Freedom in the World 2017 - Cyprus

Freedom Status: 
Political Rights: 
Civil Liberties: 
Aggregate Score: 
Freedom Rating: 

The Republic of Cyprus is a parliamentary democracy that has de jure sovereignty over the entire island. In practice, however, the government controls only the southern, largely Greek-speaking part of the island, as the northern area is ruled by the self-declared Turkish Republic of Northern Cyprus, recognized only by Turkey. The two sections are separated by a UN buffer zone. Political rights and civil liberties are generally respected in the Republic of Cyprus. Ongoing concerns include societal discrimination against minority groups and flaws in the asylum system that lead to prolonged detention and premature deportations.

Key Developments in 2016: 
  • In March, after years of austerity, Cyprus was able to exit a 2013 financial bailout agreement with the International Monetary Fund (IMF) and the European Union (EU) that had enabled it to survive a banking crisis. 
  • The center-right Democratic Rally (DISY) won the most seats in parliamentary elections in May, though it lost ground compared with 2011 as three new parties entered the parliament.
  • The government continued UN-sponsored reunification talks with representatives of Northern Cyprus during the year, and a breakdown over territorial issues in November was followed by pledges to resume negotiations in early 2017.
Executive Summary: 

As the country’s economy, banking system, and fiscal position continued to recover in 2016, Cyprus in March was able to formally exit the bailout agreement that it entered into with the IMF and the EU in 2013. In spite of this progress, the economy still faced many challenges, most notably a high level of nonperforming loans in the banking sector and a relatively large public debt.

The economic hardship that Cypriots have experienced in recent years continued to unsettle the political landscape. Parliamentary elections in May resulted in three new parties entering the parliament, including the far-right National Popular Front (ELAM), which secured 2 of the 56 seats at stake. The center-right DISY of President Nicos Anastasiades led the voting with 18 seats, down slightly from 2011, followed by the left-wing Progressive Party of the Working People (AKEL) with 16, also a decline. The Democratic Party (DIKO) received 9 seats, the Movement for Social Democracy (EDEK) took 3, and the Green Party secured 2. Aside from ELAM, the other two parties entering for the first time were the center-left Citizens’ Alliance (SYPOL), which won 3 seats, and the right-wing Solidarity, an offshoot of DISY that also received 3 seats. Turnout was the second-lowest ever recorded at 66.7 percent, reflecting voter disillusionment.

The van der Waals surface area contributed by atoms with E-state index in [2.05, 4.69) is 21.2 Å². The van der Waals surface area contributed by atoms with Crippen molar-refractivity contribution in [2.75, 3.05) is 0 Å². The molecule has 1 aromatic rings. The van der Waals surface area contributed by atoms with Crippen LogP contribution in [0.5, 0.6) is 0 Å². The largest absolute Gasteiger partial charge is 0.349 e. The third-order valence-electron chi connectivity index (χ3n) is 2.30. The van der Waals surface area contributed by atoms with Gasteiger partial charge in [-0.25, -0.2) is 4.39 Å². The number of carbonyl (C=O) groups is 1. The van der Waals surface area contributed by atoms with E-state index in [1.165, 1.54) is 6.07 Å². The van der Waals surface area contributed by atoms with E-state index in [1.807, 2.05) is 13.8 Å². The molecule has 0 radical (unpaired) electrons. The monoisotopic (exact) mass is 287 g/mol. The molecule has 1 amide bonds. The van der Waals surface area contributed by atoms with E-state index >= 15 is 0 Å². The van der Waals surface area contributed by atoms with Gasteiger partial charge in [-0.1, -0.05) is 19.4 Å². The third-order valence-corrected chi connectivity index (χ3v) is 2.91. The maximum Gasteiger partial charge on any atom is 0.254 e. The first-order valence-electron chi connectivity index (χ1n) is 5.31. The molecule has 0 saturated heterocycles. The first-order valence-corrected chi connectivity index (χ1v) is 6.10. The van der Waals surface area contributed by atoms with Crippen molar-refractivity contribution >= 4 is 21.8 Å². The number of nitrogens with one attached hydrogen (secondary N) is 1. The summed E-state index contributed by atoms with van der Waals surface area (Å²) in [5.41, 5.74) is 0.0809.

Although only small numbers of irregular migrants and refugees have arrived in Cyprus in recent years, due in part to the difficulty of traveling on from Cyprus to more desirable locations in Northern Europe, the government continued to face criticism during 2016 for its slow processing of asylum applications, restrictive conditions for granting asylum, and long-term detention of asylum seekers in prison-like conditions.

Since the 2015 election of a new, pro-reunification president in Northern Cyprus, Mustafa Akıncı, talks between the two sides have raised hopes for a lasting solution to the island’s partition, which resulted from a 1974 Turkish invasion of the north following a coup aimed at union with Greece. The talks broke down in November 2016 amid disagreement on the territorial divisions of a new federal state, among other issues, but representatives quickly agreed to resume the negotiations in January 2017.